Magdalena Kožená and Mitsuko Uchida: Superb Recital Partners

22/05/2012

United KingdomUnited Kingdom Mahler, Debussy, and Messiaen:Magdalena Kožená (mezzo-soprano), Dame Mitsuko Uchida (piano). Wigmore Hall, London, 20.5.2012 (MB)

Mahler – Songs from Des Knaben Wunderhorn
DebussyChansons de Bilitis
MahlerRückert-Lieder
DebussyAriettes oubliées
MessiaenPoèmes pour Mi: Book II (selection)

Though an announcement was made to the effect that Magdalena Kožená was suffering from a sore throat, for the most part one would barely have known, for this was a fine recital, intriguingly programmed and committed in performance. It did no harm, of course, having a pianist of the stature of Dame Mitsuko Uchida, the individuality of her artistry apparent from the introduction to ‘Rheinlegendchen,’ the first of the two Wunderhorn sonds. Uchida’s shaping of phrases, her voicing of harmonies, and the sheer weight of tone made it abundantly clear that this was no ‘accompanist’. The individuality of Kožená’s voice, a deep mezzo that sometimes borders upon the rare realm of the contralto, was an equal joy to experience. Searing drama was to be heard in ‘Das irdische Leben,’ its tale of a child’s starvation peering forward towards the Rückert-Lieder heard later in the programme and indeed to Mahler’s Kindertotenlieder. The final line, starkly delivered, ‘Lag das Kind auf der Totenbahr’ (‘The child lay on the funeral bier’), chilled to the bone.

The Rückert-Lieder were equally distinguished. ‘Liebst du um Schönheit’ brought an almost straightforward sunniness, whilst the will-o’-the-wisp quality imparted to ‘Blicke mir nicht in die Lieder!’ inevitably reminded one of Schubert’s ‘Irrlicht’. Uchida’s leaning into accented notes was judged to dramatic perfection. A chilling stillness pervaded the piano introduction to ‘Um Mitternacht’, its first interlude well-nigh orchestral in its colour – and drama. The blissful repose both artists conveyed in the final stanza of ‘Ich bin der Welt abhanden gekommen’ provided a spellbinding conclusion to the first half.

In between the two Mahler sets we had heard the contrasting erotics of Debussy’s Chansons de Bilitis. Uchida’s experience in Debussy really told, the opening to ‘La flute de Pan’ sounding as if a newly-discovered Prélude, its conclusion simply exquisite in its touch. Kožená’s quasi-spoken vocal style drew inevitable parallels with Pelléas et Mélisande, whose latter role she has sung with her husband, Sir Simon Rattle. ‘La chevelure’ could also not help but bring to mind that most subtly ravishing of operas (with the perennial exception of Così), the deepness of Kožená’s voice an especial boon here. The climax, ‘ou que tu entrais en moi comme mon songe’ (‘where you enter into me, as in my dream’) left one in need of a cold shower afterwards. Ecstasy was finely counterbalanced in ‘Le tombeau des Naïades’ by the fine sense of storytelling Kožená brought to proceedings.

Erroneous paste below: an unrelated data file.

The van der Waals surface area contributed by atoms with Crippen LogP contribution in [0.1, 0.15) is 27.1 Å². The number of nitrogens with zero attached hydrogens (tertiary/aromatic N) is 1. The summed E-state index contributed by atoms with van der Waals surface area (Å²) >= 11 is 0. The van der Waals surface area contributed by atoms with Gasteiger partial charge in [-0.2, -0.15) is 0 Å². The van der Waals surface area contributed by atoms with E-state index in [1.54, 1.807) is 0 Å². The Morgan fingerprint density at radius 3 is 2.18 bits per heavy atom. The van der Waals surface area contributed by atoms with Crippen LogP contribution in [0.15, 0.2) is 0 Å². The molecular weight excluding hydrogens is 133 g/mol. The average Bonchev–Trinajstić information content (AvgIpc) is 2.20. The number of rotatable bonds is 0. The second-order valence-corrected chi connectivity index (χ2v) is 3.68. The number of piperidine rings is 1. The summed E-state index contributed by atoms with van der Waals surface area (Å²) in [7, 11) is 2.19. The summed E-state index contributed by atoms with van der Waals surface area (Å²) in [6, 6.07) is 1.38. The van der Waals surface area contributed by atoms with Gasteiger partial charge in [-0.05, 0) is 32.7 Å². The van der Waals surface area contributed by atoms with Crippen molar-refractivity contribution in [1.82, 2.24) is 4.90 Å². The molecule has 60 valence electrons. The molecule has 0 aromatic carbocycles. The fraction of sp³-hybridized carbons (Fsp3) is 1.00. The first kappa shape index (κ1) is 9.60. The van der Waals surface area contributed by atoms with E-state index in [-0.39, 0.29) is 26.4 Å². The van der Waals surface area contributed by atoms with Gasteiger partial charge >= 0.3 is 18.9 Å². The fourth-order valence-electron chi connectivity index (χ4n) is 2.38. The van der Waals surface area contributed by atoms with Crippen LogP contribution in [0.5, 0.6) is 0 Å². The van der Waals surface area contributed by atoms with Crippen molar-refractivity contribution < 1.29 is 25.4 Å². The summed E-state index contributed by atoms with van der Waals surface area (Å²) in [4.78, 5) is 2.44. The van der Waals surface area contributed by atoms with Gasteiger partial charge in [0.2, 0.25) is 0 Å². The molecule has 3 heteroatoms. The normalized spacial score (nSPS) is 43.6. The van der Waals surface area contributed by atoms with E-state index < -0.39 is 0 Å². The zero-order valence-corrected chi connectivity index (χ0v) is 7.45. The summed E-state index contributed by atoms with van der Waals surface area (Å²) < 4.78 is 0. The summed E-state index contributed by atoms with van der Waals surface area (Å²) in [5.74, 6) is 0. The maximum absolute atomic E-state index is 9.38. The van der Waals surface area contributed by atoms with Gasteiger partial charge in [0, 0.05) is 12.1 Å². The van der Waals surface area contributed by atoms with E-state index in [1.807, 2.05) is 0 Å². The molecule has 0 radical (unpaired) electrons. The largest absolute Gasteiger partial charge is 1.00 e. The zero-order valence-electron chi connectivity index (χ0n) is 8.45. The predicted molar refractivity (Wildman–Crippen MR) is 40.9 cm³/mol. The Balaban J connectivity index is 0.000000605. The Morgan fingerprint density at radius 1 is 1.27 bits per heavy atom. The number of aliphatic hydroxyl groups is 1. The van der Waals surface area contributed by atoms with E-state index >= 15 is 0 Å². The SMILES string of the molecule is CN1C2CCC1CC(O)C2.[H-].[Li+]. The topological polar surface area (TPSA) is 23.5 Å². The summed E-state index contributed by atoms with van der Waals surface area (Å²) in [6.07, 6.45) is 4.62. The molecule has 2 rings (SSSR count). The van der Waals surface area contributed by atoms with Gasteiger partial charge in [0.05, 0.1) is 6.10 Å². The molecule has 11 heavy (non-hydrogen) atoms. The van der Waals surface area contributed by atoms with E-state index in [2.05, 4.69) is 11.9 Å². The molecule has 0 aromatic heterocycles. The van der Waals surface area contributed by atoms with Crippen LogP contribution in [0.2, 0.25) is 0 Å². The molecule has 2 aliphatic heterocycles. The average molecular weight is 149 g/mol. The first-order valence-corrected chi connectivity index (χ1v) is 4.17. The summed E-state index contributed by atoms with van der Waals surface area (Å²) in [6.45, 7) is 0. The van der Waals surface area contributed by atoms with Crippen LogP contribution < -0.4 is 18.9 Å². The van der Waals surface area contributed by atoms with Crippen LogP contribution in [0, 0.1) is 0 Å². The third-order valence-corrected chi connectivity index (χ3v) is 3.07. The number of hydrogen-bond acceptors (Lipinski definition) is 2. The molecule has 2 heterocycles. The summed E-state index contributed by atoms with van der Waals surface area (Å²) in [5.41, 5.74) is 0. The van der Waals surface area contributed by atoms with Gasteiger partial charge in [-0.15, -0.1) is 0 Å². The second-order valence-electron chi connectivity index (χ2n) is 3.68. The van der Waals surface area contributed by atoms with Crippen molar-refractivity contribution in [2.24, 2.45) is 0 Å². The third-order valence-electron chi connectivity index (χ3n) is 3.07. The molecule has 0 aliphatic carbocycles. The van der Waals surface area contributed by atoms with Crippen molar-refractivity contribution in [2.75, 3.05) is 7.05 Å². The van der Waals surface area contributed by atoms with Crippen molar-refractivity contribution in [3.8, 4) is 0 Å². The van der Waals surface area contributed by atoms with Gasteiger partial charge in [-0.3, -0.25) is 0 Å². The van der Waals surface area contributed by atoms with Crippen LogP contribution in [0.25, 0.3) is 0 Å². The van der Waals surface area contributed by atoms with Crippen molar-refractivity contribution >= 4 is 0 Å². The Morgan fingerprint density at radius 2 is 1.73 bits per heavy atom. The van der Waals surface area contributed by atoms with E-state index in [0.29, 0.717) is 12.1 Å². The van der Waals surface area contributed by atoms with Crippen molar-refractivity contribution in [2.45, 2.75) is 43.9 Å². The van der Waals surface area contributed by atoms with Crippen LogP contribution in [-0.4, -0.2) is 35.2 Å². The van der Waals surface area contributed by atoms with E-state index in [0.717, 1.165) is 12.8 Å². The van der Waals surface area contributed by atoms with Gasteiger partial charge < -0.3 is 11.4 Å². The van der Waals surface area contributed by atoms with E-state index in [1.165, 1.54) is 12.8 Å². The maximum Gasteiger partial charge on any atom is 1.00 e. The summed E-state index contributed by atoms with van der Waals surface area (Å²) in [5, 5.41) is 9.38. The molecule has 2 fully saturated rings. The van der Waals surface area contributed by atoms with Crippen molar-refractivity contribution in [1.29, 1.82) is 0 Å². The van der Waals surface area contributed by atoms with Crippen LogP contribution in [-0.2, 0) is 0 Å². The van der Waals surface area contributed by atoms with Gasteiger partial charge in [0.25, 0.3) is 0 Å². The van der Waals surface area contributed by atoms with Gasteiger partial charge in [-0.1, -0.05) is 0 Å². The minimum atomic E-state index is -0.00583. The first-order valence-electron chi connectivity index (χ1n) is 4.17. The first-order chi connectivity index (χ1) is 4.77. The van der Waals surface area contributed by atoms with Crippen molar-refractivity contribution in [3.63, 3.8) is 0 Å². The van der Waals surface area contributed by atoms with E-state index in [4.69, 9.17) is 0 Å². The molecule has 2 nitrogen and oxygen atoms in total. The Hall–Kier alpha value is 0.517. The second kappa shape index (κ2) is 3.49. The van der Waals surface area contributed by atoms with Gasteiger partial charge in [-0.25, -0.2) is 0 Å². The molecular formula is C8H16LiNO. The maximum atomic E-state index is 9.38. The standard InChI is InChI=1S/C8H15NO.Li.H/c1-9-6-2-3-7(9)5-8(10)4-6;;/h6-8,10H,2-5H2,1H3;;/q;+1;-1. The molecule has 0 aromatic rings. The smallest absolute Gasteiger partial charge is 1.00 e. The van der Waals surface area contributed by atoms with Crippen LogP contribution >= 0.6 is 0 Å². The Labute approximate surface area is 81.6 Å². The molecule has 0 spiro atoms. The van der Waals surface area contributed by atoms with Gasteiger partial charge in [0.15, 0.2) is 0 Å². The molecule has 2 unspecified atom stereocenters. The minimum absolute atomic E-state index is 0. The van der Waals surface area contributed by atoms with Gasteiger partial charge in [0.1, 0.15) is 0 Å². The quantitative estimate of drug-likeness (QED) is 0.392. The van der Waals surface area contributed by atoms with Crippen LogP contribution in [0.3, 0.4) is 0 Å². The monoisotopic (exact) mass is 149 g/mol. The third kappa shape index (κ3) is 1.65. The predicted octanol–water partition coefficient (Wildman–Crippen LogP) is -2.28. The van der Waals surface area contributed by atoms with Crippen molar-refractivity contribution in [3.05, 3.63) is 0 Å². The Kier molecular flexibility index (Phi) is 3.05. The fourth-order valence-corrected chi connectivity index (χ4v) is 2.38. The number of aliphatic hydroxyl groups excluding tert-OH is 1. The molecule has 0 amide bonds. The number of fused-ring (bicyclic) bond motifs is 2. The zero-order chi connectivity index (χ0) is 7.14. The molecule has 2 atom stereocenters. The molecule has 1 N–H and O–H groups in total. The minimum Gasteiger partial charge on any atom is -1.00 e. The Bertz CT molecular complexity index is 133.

Ariettes oubliées opened the second half. ‘C’est l’extase langoureuse, c’est la fatigue amoureuse,’ are Verlaine’s opening lines – and so it was: languorous rapture, amorous fatigue. Attention to detail without the slightest hint of exaggeration is crucial to these songs, a splendid example of which was the expectant pause, beautifully judged, after ‘C’est’, before ‘vers les ramures grises’. An unfortunate broken note upon the final word, ‘bas’ was a rare sign of Kožená’s indisposition. The dramatically, musically alert playing Uchida contributed to ‘Il pleure dans mon cœur,’ once again had one fancy this was a piano Prélude – with obbligato voice. Uchida’s virtuosity and Kožená’s vocal impetuosity proved a fine match in ‘Chevaux de bois’, its final stanza bringing an apt sense of sickness, following the whirling of the merry-go-round. ‘Spleen’ was operatic, but never too much – just like Pelléas itself, of course.

Messiaen’s Poèmes pour Mi, or rather a selection from the second book, made one long to hear these artists in both books. Uchida brought an unsurpassable feeling for harmony and its progression. ‘L’épouse,’ the first song programmed, benefited from startling muscular performances from her and from Kožená: one was left in no doubt of the imperative to go where the Spirit leads. Rhythmic command is, of course, equally crucial, as displayed in an ecstatic ‘Ta voix’ (second) and the difficult metrics of the final ‘Prière exaucée’, whose melismatic solos terrified and mesmerised. In between, we heard an intensely dramatic, both weird and orthodox ‘Les deux guerriers,’ which penetrated to the very heart of Messiaen’s unique French mysticism, and a duly heated ‘Le collier’, two arms entwined around the neck.

Mark Berry

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